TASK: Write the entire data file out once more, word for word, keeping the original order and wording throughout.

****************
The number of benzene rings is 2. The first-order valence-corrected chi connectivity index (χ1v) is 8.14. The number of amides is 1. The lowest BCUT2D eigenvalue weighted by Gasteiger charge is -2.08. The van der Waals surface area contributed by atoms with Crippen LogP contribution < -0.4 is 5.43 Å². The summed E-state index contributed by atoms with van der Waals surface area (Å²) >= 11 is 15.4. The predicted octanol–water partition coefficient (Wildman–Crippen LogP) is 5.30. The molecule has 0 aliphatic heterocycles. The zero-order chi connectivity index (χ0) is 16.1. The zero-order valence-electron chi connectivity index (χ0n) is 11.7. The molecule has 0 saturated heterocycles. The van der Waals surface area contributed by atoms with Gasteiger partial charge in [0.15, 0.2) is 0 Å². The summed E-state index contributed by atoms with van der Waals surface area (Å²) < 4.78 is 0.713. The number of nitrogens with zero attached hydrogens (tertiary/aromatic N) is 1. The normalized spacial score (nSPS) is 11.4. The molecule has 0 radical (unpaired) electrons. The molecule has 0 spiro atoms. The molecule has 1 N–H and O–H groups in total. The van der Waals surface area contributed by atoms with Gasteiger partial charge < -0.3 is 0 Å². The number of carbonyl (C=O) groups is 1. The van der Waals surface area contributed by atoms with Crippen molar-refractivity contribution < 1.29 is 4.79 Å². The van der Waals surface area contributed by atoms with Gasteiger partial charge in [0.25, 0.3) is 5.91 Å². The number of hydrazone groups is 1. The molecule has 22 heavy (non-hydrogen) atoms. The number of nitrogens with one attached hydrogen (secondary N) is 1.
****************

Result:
The number of benzene rings is 2. The first-order valence-corrected chi connectivity index (χ1v) is 8.14. The number of amides is 1. The lowest BCUT2D eigenvalue weighted by Gasteiger charge is -2.08. The van der Waals surface area contributed by atoms with Crippen LogP contribution < -0.4 is 5.43 Å². The summed E-state index contributed by atoms with van der Waals surface area (Å²) >= 11 is 15.4. The predicted octanol–water partition coefficient (Wildman–Crippen LogP) is 5.30. The molecule has 0 aliphatic heterocycles. The zero-order chi connectivity index (χ0) is 16.1. The zero-order valence-electron chi connectivity index (χ0n) is 11.7. The molecule has 0 saturated heterocycles. The van der Waals surface area contributed by atoms with Gasteiger partial charge in [0.15, 0.2) is 0 Å². The summed E-state index contributed by atoms with van der Waals surface area (Å²) < 4.78 is 0.713. The number of nitrogens with zero attached hydrogens (tertiary/aromatic N) is 1. The normalized spacial score (nSPS) is 11.4. The molecule has 0 radical (unpaired) electrons. The molecule has 0 spiro atoms. The molecule has 1 N–H and O–H groups in total. The van der Waals surface area contributed by atoms with Gasteiger partial charge < -0.3 is 0 Å². The number of carbonyl (C=O) groups is 1. The van der Waals surface area contributed by atoms with Crippen molar-refractivity contribution < 1.29 is 4.79 Å². The van der Waals surface area contributed by atoms with Gasteiger partial charge in [0.25, 0.3) is 5.91 Å². The number of hydrazone groups is 1. The molecule has 22 heavy (non-hydrogen) atoms. The number of nitrogens with one attached hydrogen (secondary N) is 1.